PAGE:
Tokyo Electric Power Co. is refusing to reimburse the Environment Ministry for more than ¥30 billion that was spent to decontaminate land hit by radioactive fallout from the Fukushima No. 1 nuclear plant, the ministry said Tuesday.

Under the special decontamination law adopted in August 2011, the state is responsible for leading and initially financing the decontamination effort, but it can ask Tepco, responsible for the Fukushima crisis, to pay the bill later.

Tepco has paid ¥6.7 billion so far, while the Environment Ministry has sought ¥40.4 billion.

The ministry said Tepco is unwilling to pay for work not directly involving decontamination. For instance, the bill includes costs related to public relations and research and development.

The ¥6.7 billion Tepco has paid covers direct decontamination work such as washing road surfaces and removing tainted soil.

According to a document presented by the Ministry of Economy, Trade and Industry to senior ruling party officials this month, Tepco is insisting that shouldering the cost for decontamination as damages will be “duplicate payments” because it is already compensating for land and buildings.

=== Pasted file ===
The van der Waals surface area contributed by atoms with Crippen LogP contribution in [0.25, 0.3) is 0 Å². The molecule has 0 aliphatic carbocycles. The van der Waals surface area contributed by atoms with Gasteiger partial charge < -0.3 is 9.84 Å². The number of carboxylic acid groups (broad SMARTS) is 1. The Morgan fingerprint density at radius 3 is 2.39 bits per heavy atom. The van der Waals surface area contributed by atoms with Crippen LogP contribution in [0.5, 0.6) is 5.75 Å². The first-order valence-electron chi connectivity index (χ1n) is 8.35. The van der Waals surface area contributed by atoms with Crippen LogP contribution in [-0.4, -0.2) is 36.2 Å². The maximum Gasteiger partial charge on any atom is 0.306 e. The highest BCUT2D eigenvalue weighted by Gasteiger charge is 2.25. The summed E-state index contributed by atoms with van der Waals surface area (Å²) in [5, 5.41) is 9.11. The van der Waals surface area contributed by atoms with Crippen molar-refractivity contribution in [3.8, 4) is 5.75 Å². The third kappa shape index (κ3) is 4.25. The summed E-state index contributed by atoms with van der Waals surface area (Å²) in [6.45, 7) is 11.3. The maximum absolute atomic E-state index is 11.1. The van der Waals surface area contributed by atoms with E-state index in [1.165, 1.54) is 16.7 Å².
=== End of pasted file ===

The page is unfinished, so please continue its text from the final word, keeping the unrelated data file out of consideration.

Tepco “has said it will continue to think over whether it will reimburse the government, so we understand that Tepco has not finalized its decision to completely refuse to pay it back,” said Satoshi Watanabe of the Environment Ministry’s cleanup team, hinting Tepco may be sued. “This situation is totally unacceptable.”

The government has budgeted about ¥1.3 trillion for decontamination, of which about ¥470 billion has been used.

Facing trillions of yen in compensation payments for the Fukushima debacle and soaring fuel costs for thermal power to replace nuclear, Tepco may not even have the means to cover the decontamination bill.

Meanwhile, METI is considering exempting Tepco from paying most of the cleanup costs.

The government has not reached a consensus on the move, which could trigger a public backlash because it would mean further taxpayer help.

METI officials believe it would be difficult to win public approval for releasing Tepco from all of the decontamination costs, but it is considering limiting the bill to the ¥470 billion that has already been used, the sources said.

Finance Minister Taro Aso indicated Tuesday that his ministry may give the green light to using government money to clean contaminated areas around the Fukushima No. 1 nuclear complex.

“I wonder if we can put all the blame on Tepco, given that (nuclear policy) has been framed by the government,” Aso said.

Information from Kyodo added

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